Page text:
Methods & Tools Software Development Magazine

Software Development Magazine - Project Management, Programming, Software Testing

Agile Crash Course: Agile Project Management & Delivery - Master the most important concepts & tools of Agile

Your Company Name Here - Reach 30'000 visitors/month and 35'000 software development professionals for $145.

Fear of Intervention - How Subordinates Grow to be Entrepreneurs

Willem van den Ende, Living Software B.V,


Increasing the effectiveness of workers in a software development organization can often be done by introducing some surprisingly simple practices. However, manager-subordinate relations and a history of less than pleasant management interventions can make workers to afraid of interventions to improve their effectiveness.

Using an allegorical story based on various experiences and Diagrams of Effects I will investigate actions that can be undertaken to empower someone in a subordinate position to improve his or her effectiveness.

As a reviewer pointed out, there are also actions that can be undertaken to make the manager more effective. Reading the story again some years after I first wrote it, I believe it contains pointers for both. Tom, the manager also changes his behaviour. And Rick, Toms' subordinate, learns to understand Toms behaviour better as the story unfolds.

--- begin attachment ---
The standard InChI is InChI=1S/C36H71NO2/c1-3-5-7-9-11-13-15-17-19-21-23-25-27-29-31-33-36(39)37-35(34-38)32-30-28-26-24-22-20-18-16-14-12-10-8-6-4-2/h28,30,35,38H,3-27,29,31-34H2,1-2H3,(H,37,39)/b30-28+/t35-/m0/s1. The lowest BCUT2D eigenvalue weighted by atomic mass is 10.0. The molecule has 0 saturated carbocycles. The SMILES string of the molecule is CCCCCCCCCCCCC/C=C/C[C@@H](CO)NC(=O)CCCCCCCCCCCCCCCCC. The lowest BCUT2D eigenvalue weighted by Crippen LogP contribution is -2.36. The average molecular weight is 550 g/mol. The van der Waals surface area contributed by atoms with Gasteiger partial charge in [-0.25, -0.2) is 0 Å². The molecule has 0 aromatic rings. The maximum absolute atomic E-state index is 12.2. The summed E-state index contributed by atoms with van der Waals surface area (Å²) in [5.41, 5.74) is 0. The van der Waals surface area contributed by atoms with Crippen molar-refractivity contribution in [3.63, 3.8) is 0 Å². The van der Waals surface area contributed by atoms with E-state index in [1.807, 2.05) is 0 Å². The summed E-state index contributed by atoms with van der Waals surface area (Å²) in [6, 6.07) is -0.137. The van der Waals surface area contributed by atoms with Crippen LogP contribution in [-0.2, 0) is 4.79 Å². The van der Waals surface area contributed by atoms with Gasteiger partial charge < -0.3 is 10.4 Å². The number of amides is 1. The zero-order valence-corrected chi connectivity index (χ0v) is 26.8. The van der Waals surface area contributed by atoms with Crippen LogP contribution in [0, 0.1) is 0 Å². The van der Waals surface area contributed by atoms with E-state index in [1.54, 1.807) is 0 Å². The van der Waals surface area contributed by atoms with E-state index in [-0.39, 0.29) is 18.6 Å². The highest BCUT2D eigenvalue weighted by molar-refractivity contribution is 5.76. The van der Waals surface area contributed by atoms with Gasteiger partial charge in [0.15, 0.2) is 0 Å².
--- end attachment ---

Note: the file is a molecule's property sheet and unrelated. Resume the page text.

I believe that if you want someone else to grow, it helps tremendously if you grow in parallel. Make an effort to change your own behaviour, show that you are making the effort, and be open in your successes and failures. Thus, people who grow together can get into a positive spiral, where successes of one person motivate the other(s) to try more. If a manager changes his or her behaviour, the effect is amplified 'downwards'. Watch how Tom changes the way he spends his time with Rick halfway through the story. Show, don't tell :).

Tom and Rick's history

Tom is a manager who used to apply an authoritarian style of management. He is a senior manager with much more experience than his relatively young employees, such as Rick, who tries to grow from programmer to project leader. Using his experience this way has enabled Tom to make swift decisions so his teams are agile and make rapid progress. The number of Tom's subordinates has been growing rapidly, so he does not have enough time to be involved in all the details any more. Therefore, Tom wants Rick and his colleagues to behave in a more entrepreneurial fashion; they have to take risk, invent new business ideas, experiment with these new ideas and generally make more decisions on their own.

In the past Tom has experimented with giving subordinates more latitude. Sometimes the subordinates failed, so Tom had to intervene. For instance, Rick had hired some programmers who quarrelled with Tom a lot. Tom got irritated, so he fired them swiftly without consulting Rick first. Rick was not pleased when he heard most of his development team got the sack. Tom wasn't happy with this intervention either, he just felt he was driven into a corner and had no choice.

With a new process, plus training and coaching in several key skills, and more experience the subordinates could become more entrepreneurial, so the manager wishes to give it another try.